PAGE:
The complication is that our organizations fragmented during the pandemic, and we must rebuild them to create the engines of ideas needed for both short-term performance and business transformation, whether in a crisis or not. The winning companies and individuals coming out of this phase will have found that “sweet spot,” balancing individual flexibility and sufficient in-person interaction, yet leaders are struggling to make this transition in the face of strong employee pushback, often opting to keep employees happy in the short term.
Especially spirited at present are the debates over how hybrid work will translate for each company and how much flexibility will be retained in the new schedules. In our recent study, “Different Generations, Same Ideals: What Workers of All Ages Value in their Jobs,” we found that across generations 80 percent of employees value an employer that allows them to find their best work/life blend. Leaders will have to consider how to continue to enable productivity while simultaneously rethinking building a work culture that values relationships and will thrive across hybrid models.
Learn from the Pandemic and Give More Flexibility to Employees…
We all have seen the downside to personal well-being in a completely virtual work experience, and we know that in-person interaction is needed to foster collaborative, innovative cultures. Yet at the same time, we have learned how to work remotely quite effectively and retaining this flexibility will be highly beneficial to individuals. The Covid crisis forced leaders to learn to trust that their teams were going to deliver without in-person interactions, and they did deliver. Now, we can embrace this effective way of partnering with team members--this newly embedded trust across different work environments that will only get stronger in the emerging hybrid world.
More than two years since the start of the pandemic, many companies are still refining their work strategies to find the option that provides the ideal mix of culture, employee satisfaction and morale, and productivity. And some businesses are taking the opportunity to experiment, for example, the global travel company Trip.com. “Their motivation was to improve employee job satisfaction to reduce attrition and ease hiring,” according to a National Bureau of Economic Research working paper published recently. "The obstacle to implementing hybrid (work from home) was managers' concerns that employees would underperform on their days at home." With that in mind, the company decided to formally evaluate a hybrid system over six months before making a decision on a full company roll-out. What happened? Attrition rates among those with a hybrid schedule plummeted 35 percent and employee satisfaction scores improved. Further, those with hybrid schedules were found to be more productive both in time usage and in that they increased the number of group calls and individual messages, even when they were in the office.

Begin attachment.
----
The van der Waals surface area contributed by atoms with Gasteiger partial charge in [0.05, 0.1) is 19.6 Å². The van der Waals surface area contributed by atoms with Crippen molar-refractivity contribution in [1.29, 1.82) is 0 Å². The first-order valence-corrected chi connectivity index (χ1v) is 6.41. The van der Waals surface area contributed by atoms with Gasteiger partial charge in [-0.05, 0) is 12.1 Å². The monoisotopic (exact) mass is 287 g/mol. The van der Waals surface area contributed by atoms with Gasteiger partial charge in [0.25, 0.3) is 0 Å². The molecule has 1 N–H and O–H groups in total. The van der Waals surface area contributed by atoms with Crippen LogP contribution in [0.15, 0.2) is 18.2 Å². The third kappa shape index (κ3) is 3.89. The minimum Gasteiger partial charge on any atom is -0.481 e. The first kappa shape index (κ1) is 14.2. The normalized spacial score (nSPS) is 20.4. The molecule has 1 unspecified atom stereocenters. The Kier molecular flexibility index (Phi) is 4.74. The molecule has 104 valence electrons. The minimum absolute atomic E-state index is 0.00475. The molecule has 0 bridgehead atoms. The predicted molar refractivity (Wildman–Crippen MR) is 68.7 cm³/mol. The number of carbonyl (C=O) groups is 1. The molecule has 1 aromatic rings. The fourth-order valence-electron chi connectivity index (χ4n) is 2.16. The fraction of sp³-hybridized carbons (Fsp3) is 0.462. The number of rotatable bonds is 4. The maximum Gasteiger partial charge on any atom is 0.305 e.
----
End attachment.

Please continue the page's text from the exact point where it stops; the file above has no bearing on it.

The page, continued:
…and Return to the Office
One of the most enduring challenges of implementing hybrid scheduling has been overcoming the now-ingrained patterns of working from home that over 2.5 years of crisis have put into effect. It is up to leaders to explain to employees why working in hybrid blends is preferrable for their joint futures. Leaders can’t leave these questions looming or unanswered by just telling employees they must come in. This seems to be particularly necessary for new and younger employees with little or no corporate history who have not yet experienced the benefits of working in an office.
One way leaders can do this is by emphasizing the health benefits of returning to office work. Recent research from Stanford University’s School of Environmental Health and Safety department highlights the need for “microbreaks” for a human brain to function best. Such breaks are less likely to happen at home in the same way as when one works in an office. Commuting, coffee chats, and lunch gatherings apparently provide more opportunities for the brain to rest and detach from ongoing work projects. But when working from home, the stasis and monotony of the environment does not invite that as easily — almost as if the brain gradually operates in more of a fog.